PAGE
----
J M Stevenson, S Chapman, A Ibrahim, T Ibrahim, N Syed, J Weinman


  • Geriatrics and Gerontology
  • Aging
  • General Medicine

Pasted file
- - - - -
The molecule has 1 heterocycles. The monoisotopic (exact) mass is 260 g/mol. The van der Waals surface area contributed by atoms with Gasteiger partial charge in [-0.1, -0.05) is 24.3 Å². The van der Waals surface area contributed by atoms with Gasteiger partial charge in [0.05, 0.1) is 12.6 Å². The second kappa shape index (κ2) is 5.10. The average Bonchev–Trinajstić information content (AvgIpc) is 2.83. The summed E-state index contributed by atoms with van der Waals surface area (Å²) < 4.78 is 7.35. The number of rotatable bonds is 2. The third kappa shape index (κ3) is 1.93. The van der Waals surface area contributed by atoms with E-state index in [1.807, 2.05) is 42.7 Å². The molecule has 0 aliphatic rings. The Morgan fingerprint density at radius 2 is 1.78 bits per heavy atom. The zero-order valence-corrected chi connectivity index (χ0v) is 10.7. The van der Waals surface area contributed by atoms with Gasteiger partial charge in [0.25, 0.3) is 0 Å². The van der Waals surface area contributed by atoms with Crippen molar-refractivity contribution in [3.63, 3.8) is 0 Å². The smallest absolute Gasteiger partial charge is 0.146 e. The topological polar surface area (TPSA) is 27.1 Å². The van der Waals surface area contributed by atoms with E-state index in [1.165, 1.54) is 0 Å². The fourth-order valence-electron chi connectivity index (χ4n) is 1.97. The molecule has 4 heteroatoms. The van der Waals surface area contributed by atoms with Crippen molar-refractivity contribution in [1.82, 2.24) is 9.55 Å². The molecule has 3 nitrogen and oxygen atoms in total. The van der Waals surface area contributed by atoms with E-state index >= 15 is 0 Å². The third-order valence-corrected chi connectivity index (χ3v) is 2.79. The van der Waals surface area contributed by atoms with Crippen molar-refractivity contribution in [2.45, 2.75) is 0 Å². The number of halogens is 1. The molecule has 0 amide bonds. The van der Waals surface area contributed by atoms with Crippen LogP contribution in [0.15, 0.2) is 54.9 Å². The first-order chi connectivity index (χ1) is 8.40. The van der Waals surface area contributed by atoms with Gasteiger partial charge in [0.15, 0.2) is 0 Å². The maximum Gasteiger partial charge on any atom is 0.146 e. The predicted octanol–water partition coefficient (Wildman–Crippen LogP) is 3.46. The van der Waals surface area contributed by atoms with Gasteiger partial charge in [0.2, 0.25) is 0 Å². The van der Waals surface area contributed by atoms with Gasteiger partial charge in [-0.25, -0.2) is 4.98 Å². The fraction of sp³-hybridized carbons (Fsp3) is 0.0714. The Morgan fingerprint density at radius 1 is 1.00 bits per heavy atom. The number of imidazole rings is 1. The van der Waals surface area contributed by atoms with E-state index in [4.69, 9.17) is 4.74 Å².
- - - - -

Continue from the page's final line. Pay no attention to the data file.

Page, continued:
Abstract Introduction In older adults, medicines non-adherence is prevalent and harmful. Current methods of identification have limitations with direct questioning often being met with a reluctance to “admit” non-adherence to healthcare professionals. The Making Medicines Work for You screener has been developed to support patients and clinicians identify and discuss adherence issues in a clinical setting. This study aimed to pilot the screener and identify barriers to medication adherence in an unspecified geriatric outpatient population. Method Patients attending the Older Person’s Assessment Unit at a large London teaching hospital between June – October 2022 completed the 7-item paper-based screener, with the support of a carer or researcher where necessary. Descriptive analysis was used to determine the incidence and type of barriers to adherence. Associations and correlations between the screener and existing measure of adherence and medicines beliefs were assessed using Chi square and Spearman’s Rank, respectively. Results Of 245 patients approached, 226 consented to participate: 120 (53.1%) male; mean age 78.3 years (SD 6.7 years). 64 (28.3%) reported having someone help with their medicines and 67 (29.6%) used a multicompartment compliance aid. 193 barriers were reported: 115 (50.9%) identified at least one barrier to adherence (median 1, range 0-5). “I’ve found my own way to use my medicines” (n=53, 27.5%) and “I sometimes forget to take my medicines” (n=45, 23.3%) were the most frequently reported barriers. The screener demonstrated strong association with MARS5 (p<0.001), and moderate correlations with the MARS5 (r -0.34, p<0.001) and BMQ Concerns (r 0.29, p<0.001). Conclusion Despite support with medication being common, half of the participants reported barriers to medication adherence. The high rate of completion, strong association and moderate correlation with existing adherence measures suggest that the screener may have value in this setting. Further work is required to explore the barriers identified and develop appropriate interventions.

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